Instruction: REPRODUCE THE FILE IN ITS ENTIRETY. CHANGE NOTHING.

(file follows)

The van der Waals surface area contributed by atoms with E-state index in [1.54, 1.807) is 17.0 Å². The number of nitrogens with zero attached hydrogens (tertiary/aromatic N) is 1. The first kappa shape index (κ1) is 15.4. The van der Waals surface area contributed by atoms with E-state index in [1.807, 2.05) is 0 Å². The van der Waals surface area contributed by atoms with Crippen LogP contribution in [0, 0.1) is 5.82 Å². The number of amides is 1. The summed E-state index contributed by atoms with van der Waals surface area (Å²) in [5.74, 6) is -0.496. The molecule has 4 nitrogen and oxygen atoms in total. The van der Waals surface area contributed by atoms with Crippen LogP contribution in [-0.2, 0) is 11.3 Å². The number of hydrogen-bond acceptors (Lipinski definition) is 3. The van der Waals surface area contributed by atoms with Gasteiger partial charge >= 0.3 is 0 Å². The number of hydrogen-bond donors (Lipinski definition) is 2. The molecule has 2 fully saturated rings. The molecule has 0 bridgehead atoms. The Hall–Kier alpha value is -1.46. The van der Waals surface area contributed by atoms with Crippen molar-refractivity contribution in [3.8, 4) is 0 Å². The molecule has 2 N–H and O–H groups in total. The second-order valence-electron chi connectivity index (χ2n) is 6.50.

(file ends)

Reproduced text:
The van der Waals surface area contributed by atoms with E-state index in [1.54, 1.807) is 17.0 Å². The number of nitrogens with zero attached hydrogens (tertiary/aromatic N) is 1. The first kappa shape index (κ1) is 15.4. The van der Waals surface area contributed by atoms with E-state index in [1.807, 2.05) is 0 Å². The van der Waals surface area contributed by atoms with Crippen LogP contribution in [0, 0.1) is 5.82 Å². The number of amides is 1. The summed E-state index contributed by atoms with van der Waals surface area (Å²) in [5.74, 6) is -0.496. The molecule has 4 nitrogen and oxygen atoms in total. The van der Waals surface area contributed by atoms with Crippen LogP contribution in [-0.2, 0) is 11.3 Å². The number of hydrogen-bond acceptors (Lipinski definition) is 3. The van der Waals surface area contributed by atoms with Gasteiger partial charge >= 0.3 is 0 Å². The number of hydrogen-bond donors (Lipinski definition) is 2. The molecule has 2 fully saturated rings. The molecule has 0 bridgehead atoms. The Hall–Kier alpha value is -1.46. The van der Waals surface area contributed by atoms with Crippen molar-refractivity contribution in [3.8, 4) is 0 Å². The molecule has 2 N–H and O–H groups in total. The second-order valence-electron chi connectivity index (χ2n) is 6.50.